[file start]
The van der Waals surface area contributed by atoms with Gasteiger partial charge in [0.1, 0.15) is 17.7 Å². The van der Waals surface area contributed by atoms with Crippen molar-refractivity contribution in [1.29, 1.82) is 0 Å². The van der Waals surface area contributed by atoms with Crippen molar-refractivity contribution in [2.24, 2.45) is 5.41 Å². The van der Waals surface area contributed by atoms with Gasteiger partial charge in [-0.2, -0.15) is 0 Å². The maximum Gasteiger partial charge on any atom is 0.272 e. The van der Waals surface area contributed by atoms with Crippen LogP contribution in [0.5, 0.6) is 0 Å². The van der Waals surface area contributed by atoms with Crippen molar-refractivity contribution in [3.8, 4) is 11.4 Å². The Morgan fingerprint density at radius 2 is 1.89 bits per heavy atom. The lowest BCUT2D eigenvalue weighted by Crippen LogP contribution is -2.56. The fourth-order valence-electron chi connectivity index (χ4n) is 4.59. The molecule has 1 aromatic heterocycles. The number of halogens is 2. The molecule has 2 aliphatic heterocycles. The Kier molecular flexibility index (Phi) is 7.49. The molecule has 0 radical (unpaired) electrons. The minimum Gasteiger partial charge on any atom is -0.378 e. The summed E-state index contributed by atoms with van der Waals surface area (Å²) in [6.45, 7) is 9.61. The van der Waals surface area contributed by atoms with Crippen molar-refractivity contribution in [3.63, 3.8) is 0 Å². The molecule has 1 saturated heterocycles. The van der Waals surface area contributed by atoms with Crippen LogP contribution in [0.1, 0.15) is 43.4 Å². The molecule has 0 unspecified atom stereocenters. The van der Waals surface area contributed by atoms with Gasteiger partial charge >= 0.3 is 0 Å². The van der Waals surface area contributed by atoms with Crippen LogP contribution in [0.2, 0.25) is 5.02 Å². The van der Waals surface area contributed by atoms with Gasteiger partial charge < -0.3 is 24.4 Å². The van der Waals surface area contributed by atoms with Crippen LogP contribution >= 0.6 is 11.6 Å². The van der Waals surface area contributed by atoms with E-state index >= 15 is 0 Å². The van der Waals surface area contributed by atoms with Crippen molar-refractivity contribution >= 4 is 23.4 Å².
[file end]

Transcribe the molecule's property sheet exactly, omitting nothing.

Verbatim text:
The van der Waals surface area contributed by atoms with Gasteiger partial charge in [0.1, 0.15) is 17.7 Å². The van der Waals surface area contributed by atoms with Crippen molar-refractivity contribution in [1.29, 1.82) is 0 Å². The van der Waals surface area contributed by atoms with Crippen molar-refractivity contribution in [2.24, 2.45) is 5.41 Å². The van der Waals surface area contributed by atoms with Gasteiger partial charge in [-0.2, -0.15) is 0 Å². The maximum Gasteiger partial charge on any atom is 0.272 e. The van der Waals surface area contributed by atoms with Crippen LogP contribution in [0.5, 0.6) is 0 Å². The van der Waals surface area contributed by atoms with Crippen molar-refractivity contribution in [3.8, 4) is 11.4 Å². The Morgan fingerprint density at radius 2 is 1.89 bits per heavy atom. The lowest BCUT2D eigenvalue weighted by Crippen LogP contribution is -2.56. The fourth-order valence-electron chi connectivity index (χ4n) is 4.59. The molecule has 1 aromatic heterocycles. The number of halogens is 2. The molecule has 2 aliphatic heterocycles. The Kier molecular flexibility index (Phi) is 7.49. The molecule has 0 radical (unpaired) electrons. The minimum Gasteiger partial charge on any atom is -0.378 e. The summed E-state index contributed by atoms with van der Waals surface area (Å²) in [6.45, 7) is 9.61. The van der Waals surface area contributed by atoms with Crippen molar-refractivity contribution in [3.63, 3.8) is 0 Å². The molecule has 1 saturated heterocycles. The van der Waals surface area contributed by atoms with Crippen LogP contribution in [0.1, 0.15) is 43.4 Å². The molecule has 0 unspecified atom stereocenters. The van der Waals surface area contributed by atoms with Gasteiger partial charge >= 0.3 is 0 Å². The van der Waals surface area contributed by atoms with Crippen LogP contribution in [0.2, 0.25) is 5.02 Å². The van der Waals surface area contributed by atoms with Gasteiger partial charge < -0.3 is 24.4 Å². The van der Waals surface area contributed by atoms with Crippen LogP contribution >= 0.6 is 11.6 Å². The van der Waals surface area contributed by atoms with E-state index >= 15 is 0 Å². The van der Waals surface area contributed by atoms with Crippen molar-refractivity contribution >= 4 is 23.4 Å².